Thursday, February 20, 2014

How to Make It in Hollywood by Curtis Eller's American Circus

Having spent a decade toiling in the musical sweatshops of New York City, banjo player and songwriter, Curtis Eller uprooted his family and resettled in some faded, tobacco town in the  North Carolina Piedmont to begin the arduous task of assembling a new version of his band, The American Circus. The latest version of the band is a brutish and inelegant rock & roll outfit, known to haunt the beer halls, burlesque houses and underground theaters of the eastern seaboard. They specialize in banjo music for funerals, gospel tunes for atheists and novelty dance fads for amputees. A lavish, Hollywood, dance sequence unfolding on the floor of a Chicago meatpacking plant in 1894.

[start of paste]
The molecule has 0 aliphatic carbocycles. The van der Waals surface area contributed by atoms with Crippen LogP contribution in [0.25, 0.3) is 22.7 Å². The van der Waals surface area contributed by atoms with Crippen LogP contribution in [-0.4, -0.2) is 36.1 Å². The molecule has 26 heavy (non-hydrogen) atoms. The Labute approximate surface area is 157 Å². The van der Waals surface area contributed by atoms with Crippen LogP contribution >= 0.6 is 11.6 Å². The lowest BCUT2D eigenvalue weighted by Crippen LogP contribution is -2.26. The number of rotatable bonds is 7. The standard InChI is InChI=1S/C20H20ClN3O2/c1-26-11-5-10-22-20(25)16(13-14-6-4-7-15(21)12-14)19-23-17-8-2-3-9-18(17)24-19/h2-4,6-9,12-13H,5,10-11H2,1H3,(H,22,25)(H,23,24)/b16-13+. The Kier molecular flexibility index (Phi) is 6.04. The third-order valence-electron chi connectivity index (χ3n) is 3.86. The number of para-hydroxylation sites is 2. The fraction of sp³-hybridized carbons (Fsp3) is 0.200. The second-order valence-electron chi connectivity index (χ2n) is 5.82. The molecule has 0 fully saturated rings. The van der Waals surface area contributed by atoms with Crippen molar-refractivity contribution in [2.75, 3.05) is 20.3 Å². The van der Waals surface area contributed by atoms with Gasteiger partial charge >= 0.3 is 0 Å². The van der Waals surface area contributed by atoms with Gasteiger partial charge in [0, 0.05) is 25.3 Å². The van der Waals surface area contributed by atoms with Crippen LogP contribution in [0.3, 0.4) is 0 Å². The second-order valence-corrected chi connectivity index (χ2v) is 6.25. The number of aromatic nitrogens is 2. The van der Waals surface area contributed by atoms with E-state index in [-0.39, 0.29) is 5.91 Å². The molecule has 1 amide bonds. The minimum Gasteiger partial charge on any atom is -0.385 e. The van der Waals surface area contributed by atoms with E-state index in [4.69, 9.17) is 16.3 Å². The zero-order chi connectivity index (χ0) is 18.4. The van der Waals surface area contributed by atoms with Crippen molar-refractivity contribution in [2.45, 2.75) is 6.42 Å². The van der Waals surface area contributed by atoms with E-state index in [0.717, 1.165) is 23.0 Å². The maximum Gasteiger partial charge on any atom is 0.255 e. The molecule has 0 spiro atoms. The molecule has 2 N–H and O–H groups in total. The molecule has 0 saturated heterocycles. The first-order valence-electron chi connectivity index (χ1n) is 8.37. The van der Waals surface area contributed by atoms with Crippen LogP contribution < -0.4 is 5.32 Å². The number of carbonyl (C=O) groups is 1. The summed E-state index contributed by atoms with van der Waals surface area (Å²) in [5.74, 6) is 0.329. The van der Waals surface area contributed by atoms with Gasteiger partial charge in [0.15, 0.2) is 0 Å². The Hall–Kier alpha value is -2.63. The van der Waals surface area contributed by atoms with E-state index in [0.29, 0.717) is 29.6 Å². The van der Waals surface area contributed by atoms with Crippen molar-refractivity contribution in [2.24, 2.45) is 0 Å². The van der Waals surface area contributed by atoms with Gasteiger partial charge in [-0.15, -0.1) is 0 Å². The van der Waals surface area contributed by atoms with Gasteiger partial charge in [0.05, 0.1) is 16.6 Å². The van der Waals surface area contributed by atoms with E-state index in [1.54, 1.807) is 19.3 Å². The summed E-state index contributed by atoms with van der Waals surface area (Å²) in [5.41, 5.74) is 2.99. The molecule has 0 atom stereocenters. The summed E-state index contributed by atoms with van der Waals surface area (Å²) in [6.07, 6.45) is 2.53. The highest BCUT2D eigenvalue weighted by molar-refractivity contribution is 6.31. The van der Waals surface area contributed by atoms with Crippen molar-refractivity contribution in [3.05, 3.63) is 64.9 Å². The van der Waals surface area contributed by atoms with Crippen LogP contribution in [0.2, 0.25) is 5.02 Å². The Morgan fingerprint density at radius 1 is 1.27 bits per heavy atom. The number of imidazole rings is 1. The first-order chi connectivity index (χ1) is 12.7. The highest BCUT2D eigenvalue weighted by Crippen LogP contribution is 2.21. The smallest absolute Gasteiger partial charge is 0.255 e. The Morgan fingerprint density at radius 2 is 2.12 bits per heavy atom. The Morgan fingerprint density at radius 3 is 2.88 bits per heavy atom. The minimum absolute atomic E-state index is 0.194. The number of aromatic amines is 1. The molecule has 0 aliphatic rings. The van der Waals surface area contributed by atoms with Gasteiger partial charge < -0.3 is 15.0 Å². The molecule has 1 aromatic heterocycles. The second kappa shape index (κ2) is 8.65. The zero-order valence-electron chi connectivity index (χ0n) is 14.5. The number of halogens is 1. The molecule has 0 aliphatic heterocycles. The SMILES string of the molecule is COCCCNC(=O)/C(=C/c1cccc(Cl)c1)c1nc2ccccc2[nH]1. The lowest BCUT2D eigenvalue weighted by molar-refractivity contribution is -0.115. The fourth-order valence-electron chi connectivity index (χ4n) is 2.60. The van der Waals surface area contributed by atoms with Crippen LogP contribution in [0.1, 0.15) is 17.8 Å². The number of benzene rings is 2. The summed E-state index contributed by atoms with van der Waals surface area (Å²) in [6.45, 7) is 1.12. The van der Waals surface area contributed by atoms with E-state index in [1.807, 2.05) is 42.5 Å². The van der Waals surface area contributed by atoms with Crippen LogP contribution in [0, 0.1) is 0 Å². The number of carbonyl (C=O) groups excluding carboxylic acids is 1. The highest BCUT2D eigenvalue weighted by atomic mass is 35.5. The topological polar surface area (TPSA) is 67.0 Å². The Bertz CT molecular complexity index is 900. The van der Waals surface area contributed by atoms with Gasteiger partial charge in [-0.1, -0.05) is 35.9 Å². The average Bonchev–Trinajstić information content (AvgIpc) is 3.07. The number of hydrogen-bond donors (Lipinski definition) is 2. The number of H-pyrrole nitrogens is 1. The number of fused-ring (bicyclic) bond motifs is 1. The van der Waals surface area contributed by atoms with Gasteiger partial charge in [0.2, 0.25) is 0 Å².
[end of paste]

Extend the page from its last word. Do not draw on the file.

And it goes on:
Eller's numerous compositions describe a dreamlike vision of American history where all points in time have collapsed into one. Past recordings have seen a ghastly parade of historical luminaries, from Abraham Lincoln and Buster Keaton to Amelia Earhart and Joe Louis, sharing the spotlight with a host of Civil War generals and corrupt 19th century politicians.



Curtis Eller's American Circus

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